A computer and lots of data gets around both issues. You can learn more in one afternoon than in a few years of live trading. Backtesting can give you a big advantage.
So this is what I did. I designed a test to see which strategy makes more money — selling half, or holding on. Let me tell you a bit about it.
The first scenario uses Quant Trader’s standard entry and exit method. The only change is there’s no 100 company cap. This ensures identical portfolios for the two simulations.
It also opens the test to more than 4000 trades. This makes the results a lot more meaningful than looking at just one stock — like Peter’s trade in LNG.
Scenario 2 has one important difference. I’ve coded it to sell half if a stock increases by 100%. The balance will remain open until it triggers the standard trailing stop.
Now, I could have used any number of triggers to sell half. But I chose 100% — this is a popular figure that I often see in use. I’ll talk a bit more about this later.
Okay, what do you think you’re going to see?
Take a moment. I want you to think about what’s going to happen, and why. This is a fun way to test your trading logic.
Right, now let see the results…
Now let me explain what’s going on.
The start date for the simulation is 1 January 2009. This includes four years that the market rose, and three that it fell. I’d describe these as typical trading conditions.
The results assume $1,000 on every long trade. As always, there’s no allowance for costs or dividends. And I’m only using signal 1s.
There’s a high correlation between the profits for both strategies. But the one depicted by the blue line is gradually pulling away — it has an edge on its cousin.
Are you able to identify the blue strategy?
I’m sure you can. It’s the one that keeps the entire position. There is no selling half.
I’ve got another chart for you. It plots the margin between holding the lot and selling half.
Have a look at this…
The result from this test is clear cut. Resisting the urge to sell half is generally more profitable.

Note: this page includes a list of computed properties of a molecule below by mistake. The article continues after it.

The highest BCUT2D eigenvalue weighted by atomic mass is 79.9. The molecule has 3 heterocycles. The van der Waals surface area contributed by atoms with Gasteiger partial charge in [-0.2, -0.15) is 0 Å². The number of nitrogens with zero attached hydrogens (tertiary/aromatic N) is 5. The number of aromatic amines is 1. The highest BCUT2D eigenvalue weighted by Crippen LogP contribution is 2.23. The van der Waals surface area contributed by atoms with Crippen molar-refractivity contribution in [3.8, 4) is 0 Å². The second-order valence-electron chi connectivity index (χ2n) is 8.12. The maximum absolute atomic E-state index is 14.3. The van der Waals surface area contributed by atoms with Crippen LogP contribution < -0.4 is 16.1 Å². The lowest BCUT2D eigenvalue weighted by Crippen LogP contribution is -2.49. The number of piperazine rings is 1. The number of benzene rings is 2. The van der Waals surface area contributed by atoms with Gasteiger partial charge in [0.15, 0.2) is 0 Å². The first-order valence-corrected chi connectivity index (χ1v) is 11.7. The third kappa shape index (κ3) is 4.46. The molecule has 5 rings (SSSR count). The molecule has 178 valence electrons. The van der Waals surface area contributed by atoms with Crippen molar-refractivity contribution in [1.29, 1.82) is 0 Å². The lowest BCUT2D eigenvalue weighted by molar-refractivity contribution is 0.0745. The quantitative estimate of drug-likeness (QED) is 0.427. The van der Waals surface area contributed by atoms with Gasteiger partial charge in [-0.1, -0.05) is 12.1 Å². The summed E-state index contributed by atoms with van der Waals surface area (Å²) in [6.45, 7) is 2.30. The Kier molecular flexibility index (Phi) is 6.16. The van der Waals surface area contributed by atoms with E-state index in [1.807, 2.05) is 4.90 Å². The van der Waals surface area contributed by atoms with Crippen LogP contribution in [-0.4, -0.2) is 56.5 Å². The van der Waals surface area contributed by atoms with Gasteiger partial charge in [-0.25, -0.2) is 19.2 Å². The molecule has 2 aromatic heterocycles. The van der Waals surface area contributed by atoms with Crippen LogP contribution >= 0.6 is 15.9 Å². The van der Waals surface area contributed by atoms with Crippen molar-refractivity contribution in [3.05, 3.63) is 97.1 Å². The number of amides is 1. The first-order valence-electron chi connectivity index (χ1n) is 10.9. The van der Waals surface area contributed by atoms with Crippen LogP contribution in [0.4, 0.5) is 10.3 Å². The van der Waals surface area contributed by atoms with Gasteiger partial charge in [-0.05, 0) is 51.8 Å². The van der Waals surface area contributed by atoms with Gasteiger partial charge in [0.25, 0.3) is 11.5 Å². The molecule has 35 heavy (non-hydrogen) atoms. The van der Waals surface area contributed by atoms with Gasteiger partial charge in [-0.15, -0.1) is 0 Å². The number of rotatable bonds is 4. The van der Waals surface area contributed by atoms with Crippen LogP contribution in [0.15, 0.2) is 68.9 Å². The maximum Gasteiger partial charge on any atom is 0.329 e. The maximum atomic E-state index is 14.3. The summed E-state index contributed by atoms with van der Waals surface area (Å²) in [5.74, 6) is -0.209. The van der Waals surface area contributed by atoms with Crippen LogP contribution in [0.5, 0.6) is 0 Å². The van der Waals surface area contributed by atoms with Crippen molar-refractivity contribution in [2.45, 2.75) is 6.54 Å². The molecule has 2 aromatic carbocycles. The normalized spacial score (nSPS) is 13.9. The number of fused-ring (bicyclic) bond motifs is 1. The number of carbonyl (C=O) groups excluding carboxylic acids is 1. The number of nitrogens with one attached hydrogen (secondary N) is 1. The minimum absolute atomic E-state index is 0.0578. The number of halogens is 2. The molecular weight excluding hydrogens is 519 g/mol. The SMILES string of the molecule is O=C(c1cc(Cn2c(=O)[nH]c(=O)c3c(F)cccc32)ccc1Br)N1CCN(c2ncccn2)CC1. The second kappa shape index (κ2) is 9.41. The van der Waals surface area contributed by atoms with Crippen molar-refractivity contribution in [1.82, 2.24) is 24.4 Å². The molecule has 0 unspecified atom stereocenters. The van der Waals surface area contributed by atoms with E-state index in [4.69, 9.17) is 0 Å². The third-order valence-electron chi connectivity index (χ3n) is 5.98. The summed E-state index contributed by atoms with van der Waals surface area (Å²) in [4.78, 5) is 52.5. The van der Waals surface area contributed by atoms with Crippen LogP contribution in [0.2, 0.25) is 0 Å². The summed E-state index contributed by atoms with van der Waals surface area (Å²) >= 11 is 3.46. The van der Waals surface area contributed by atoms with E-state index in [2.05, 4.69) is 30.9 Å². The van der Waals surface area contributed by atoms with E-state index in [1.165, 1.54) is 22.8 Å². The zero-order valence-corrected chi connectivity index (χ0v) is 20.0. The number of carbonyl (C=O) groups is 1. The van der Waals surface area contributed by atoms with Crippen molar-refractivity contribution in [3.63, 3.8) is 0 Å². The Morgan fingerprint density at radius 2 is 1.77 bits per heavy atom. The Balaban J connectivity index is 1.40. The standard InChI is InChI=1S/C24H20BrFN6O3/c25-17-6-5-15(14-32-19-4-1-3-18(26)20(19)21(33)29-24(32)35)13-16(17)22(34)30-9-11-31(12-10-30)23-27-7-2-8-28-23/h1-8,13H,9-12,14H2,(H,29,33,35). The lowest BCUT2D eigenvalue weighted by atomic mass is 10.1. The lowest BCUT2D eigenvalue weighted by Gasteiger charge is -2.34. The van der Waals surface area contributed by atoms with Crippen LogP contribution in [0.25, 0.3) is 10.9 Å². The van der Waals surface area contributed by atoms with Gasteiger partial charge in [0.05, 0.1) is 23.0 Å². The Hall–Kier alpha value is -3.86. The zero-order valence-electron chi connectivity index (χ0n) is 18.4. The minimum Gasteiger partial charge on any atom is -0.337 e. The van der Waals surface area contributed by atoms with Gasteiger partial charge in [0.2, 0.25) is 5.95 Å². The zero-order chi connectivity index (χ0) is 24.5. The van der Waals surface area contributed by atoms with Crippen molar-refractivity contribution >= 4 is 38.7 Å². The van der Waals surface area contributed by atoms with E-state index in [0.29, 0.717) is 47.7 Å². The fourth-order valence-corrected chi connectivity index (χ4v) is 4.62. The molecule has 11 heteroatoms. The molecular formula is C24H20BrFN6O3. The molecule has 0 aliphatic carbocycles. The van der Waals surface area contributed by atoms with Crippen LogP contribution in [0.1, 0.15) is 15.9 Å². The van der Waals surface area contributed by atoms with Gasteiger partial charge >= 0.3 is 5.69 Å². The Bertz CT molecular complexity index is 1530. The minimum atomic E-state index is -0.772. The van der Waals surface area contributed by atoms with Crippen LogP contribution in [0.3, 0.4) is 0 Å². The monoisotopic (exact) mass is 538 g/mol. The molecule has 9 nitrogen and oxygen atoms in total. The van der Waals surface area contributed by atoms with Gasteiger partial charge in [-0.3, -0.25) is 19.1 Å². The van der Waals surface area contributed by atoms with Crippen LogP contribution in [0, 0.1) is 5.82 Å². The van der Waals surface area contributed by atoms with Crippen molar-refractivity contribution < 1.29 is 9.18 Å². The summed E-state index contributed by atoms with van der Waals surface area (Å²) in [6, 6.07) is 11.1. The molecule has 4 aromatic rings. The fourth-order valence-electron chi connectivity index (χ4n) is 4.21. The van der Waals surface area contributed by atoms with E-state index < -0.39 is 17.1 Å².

As a rule of thumb, profitability increases along with the threshold for selling. For example, selling half at 100%, rather than 50%, generally gives a better overall result.
But this doesn’t mean you should never partially sell a profitable trade. It all depends on what you’re trying to achieve. Selling half may be the right strategy for some people.
An advantage of selling half is that it can reduce volatility.
You see, as a stock rises, it’s weighting in your portfolio typically increases. This makes the portfolio more sensitive to its price changes. Scaling back a profitable trade reduces this sensitivity.
Personally, I prefer to let all my profits run. I think this is the most pure form of trend following. But if you want to take some profits after a big run, that’s perfectly okay.
I’m not a fan of solely using a fixed percentage — like 100% — to sell half. A stock could be powering higher and you sell just because it’s reached a certain level. That just doesn’t stack up to me.
I’d rather combine a target with an indicator. For example, if a stock is up 100%, and its rate of momentum slows, then sell half. This helps avoid an early sale while the trend is strong.
I also like research to back up my actions. You need a good reason to buy a stock — so why should your exits be any less thoughtful?
We all like to bank a profit. It makes us feel like we’re getting ahead. But be careful not to sell too soon. Doing so can greatly limit the profits of your best trades.
Until next week,
For The Daily Reckoning
Editor’s note: Exit strategy is one of the most important decisions you’ll make. Yet, despite its importance, selling is an afterthought for many traders. This can be a costly mistake.
Quant Trader uses a stock’s recent volatility to determine when to sell. This tailors the exit level to each situation. It’s not just about holding on to winners longer. It’s also about getting you out when the trend turns lower.
So if you’re not sure when to sell…I strongly suggest you look into Quant Trader now.
Try it. See if it makes sense to you. It could change the way you trade forever.
PS: Quant Trader sources, and retains rights to, all images in the article above.